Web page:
Frank William Boreham 1871-1959

Frank William Boreham 1871-1959
A photo F W Boreham took of himself in 1911

Friday, September 15, 2006

Boreham on Australian Advancement

F W Boreham recognised that one of the major challenges facing Australia and the first business of its politicians in the “plastic stage of its history”[1] was “the discovery and exploitation of her immense resources”.[2] In particular, he advocated further exploration and increased mining of Australia’s mineral resources.[3]

Scientific Advancement
In 1915, when Prime Minister William M Hughes accepted responsibility for national scientific research urging that “science … must do its utmost to win the war and to develop a great continent when the war is over”, Boreham devoted five editorials to scientific themes.[4] In these editorials he noted science’s harmony with religion, its ethical demands, its ability to increase agricultural production and other ways that science might serve humanity.[5] Boreham did not uncritically embrace science and technology for, as stated at the commencement of this chapter, he expressed his awareness of the way new inventions could threaten important social values such as the uniqueness and worth of the individual. He criticised on a number of occasions the country’s lethargy in failing to seize the fish market opportunities, especially in 1919 when the northern hemisphere fishery stocks were depleted in contrast to Australia where “the great harvest of the sea is waiting for reapers”.[6]

White Elephant
Boreham was convinced that the exploitation of resources required the nation to have a greater population. In the midst of the First World War he said, “The one peculiarity about Australia—the feature that distinguishes it from every other country on the face of the planet—is the fact that we have here a sparse population scattered around the fringes of an enormous continent [making it] a … white elephant”.[7] In 1921, there was a bitter public debate about the sustainability of the continent to support a huge population. One side, some of whom dreamt of a population of 100 million, saw possibilities of British investment that needed a greater population to develop these markets. The other side, led by journalists and trade unionists, voiced the skepticism that many Australians felt about the possibility of increasing unemployment through an over-supply of workers.[8]

Populate or Perish
Under the leadership of Prime Minister Stanley M Bruce, the 1920s were deemed to be years that saw a new imperial partnership expressed in the press statement, “The United Kingdom had a surplus population; Australia had the empty spaces. All the people in high places agreed that as far as possible the newcomers should be Britishers.”[9] A few people, such as Weather Service physiographer and academic, Thomas Griffith Taylor, challenged the rhetoric of ‘boosterism’ believing that the nation’s arid climate meant that 20 million was a more realistic population level.[10] In 1921, Boreham, with an eye for further British emigration and growth in the local market, called politicians to “make Australia more populous”.[11] Even though the onset of the depression pricked the dream for large-scale immigration and agricultural schemes, Boreham repeatedly issued his plea. After the Second World War, Boreham viewed the need for population increase as being so critical that despite the influx of immigrants his watchword in a 1948 editorial was the political slogan “populate or perish”.[12]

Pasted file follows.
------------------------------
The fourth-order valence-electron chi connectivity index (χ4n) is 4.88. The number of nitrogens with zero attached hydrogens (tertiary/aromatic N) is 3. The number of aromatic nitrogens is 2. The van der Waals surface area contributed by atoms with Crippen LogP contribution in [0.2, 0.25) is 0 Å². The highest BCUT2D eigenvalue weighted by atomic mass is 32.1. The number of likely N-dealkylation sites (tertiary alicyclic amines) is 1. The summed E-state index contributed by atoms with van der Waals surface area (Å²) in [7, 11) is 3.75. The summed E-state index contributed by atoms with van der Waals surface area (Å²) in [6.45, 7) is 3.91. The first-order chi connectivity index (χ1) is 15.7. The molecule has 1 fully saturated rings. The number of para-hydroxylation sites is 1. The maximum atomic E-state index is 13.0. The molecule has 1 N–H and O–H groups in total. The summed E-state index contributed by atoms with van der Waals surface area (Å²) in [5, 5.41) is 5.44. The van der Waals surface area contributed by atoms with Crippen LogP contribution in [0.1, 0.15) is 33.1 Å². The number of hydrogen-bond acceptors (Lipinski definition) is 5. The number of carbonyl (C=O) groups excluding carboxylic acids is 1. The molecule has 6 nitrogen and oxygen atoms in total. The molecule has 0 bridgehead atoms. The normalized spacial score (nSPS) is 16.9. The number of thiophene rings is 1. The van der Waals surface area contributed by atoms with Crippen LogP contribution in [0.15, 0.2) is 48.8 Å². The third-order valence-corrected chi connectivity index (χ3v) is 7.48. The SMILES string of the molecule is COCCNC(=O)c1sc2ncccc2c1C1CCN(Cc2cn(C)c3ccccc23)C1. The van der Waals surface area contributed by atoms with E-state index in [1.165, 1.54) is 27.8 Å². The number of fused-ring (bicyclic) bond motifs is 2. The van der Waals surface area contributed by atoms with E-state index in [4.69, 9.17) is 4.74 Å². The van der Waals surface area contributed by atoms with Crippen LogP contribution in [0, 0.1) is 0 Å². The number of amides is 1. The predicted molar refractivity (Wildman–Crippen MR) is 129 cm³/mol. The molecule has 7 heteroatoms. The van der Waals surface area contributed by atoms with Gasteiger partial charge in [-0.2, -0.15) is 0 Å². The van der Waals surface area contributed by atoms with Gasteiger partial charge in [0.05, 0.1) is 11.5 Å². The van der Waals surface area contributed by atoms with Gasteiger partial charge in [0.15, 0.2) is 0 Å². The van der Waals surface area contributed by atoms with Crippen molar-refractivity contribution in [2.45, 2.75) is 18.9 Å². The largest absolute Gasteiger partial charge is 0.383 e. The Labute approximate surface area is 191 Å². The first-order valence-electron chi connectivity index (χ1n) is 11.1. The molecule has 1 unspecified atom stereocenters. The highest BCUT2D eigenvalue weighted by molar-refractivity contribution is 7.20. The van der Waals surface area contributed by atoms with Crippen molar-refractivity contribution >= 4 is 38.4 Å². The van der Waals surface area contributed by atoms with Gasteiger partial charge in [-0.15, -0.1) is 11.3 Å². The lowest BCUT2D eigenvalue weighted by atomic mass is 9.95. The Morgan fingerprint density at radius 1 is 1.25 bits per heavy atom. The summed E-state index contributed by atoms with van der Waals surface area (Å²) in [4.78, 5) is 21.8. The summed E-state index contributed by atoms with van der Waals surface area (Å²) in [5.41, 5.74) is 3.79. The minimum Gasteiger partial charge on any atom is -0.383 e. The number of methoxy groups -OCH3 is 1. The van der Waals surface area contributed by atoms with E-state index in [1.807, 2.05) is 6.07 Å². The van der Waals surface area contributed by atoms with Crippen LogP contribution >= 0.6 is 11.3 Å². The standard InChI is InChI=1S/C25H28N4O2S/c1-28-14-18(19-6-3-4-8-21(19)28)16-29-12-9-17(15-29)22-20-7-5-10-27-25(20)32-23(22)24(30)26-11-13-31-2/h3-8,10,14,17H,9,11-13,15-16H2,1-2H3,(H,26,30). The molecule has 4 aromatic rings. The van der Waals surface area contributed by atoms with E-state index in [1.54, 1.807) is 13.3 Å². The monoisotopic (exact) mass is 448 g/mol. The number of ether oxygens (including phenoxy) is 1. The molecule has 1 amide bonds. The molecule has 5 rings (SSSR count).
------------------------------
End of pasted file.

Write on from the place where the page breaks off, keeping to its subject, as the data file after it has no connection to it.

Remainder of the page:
Sentimental Motivation
While Boreham’s push for scientific advancement and population increase represented a way of Australia realising economic fulfilment and fostering international partnership, he admitted to possessing a sentimental motivation.[13] His plea for British clergy to migrate to Australia indicated that he shared Gladstone’s approach to British emigration to the colonies that was also motivated by a desire to “form the character of their inhabitants”.[14]

Geoff Pound

Image: Advance Australia Fair

[1] Boreham, Mercury, 1 January 1921.
[2] Boreham, Mercury, 3 February 1921.
[3] Boreham, Mercury, 3 February 1921.
[4] William J Lines, Taming the great south land: A history of the conquest of nature in Australia (North Sydney: Allen & Unwin, 1991), 165.
[5] Boreham, Mercury, 20 February 1915; 11 September 1915; 16 October 1915; 6 November 1915.
[6] Boreham, Mercury, 14 June 1919.
[7] Boreham, Mercury, 18 March 1916; 6 August 1938.
[8] Michael Roe, Australia, Britain, and migration 1915-1940: A study of desperate hopes (Cambridge: Cambridge University Press, 1995), 10.
[9] Argus, 12 May 1923; Clark, A history of Australia vol. 6, 224.
[10] J M Powell, A historical geography of modern Australia (Cambridge: Cambridge University Press, 1988), 129-137.
[11] Boreham, Mercury, 16 April 1921.
[12] Boreham, Mercury, 24 January 1948.
[13] Boreham, Mercury, 2 May 1914.
[14] Bebbington, William Ewart Gladstone, 107.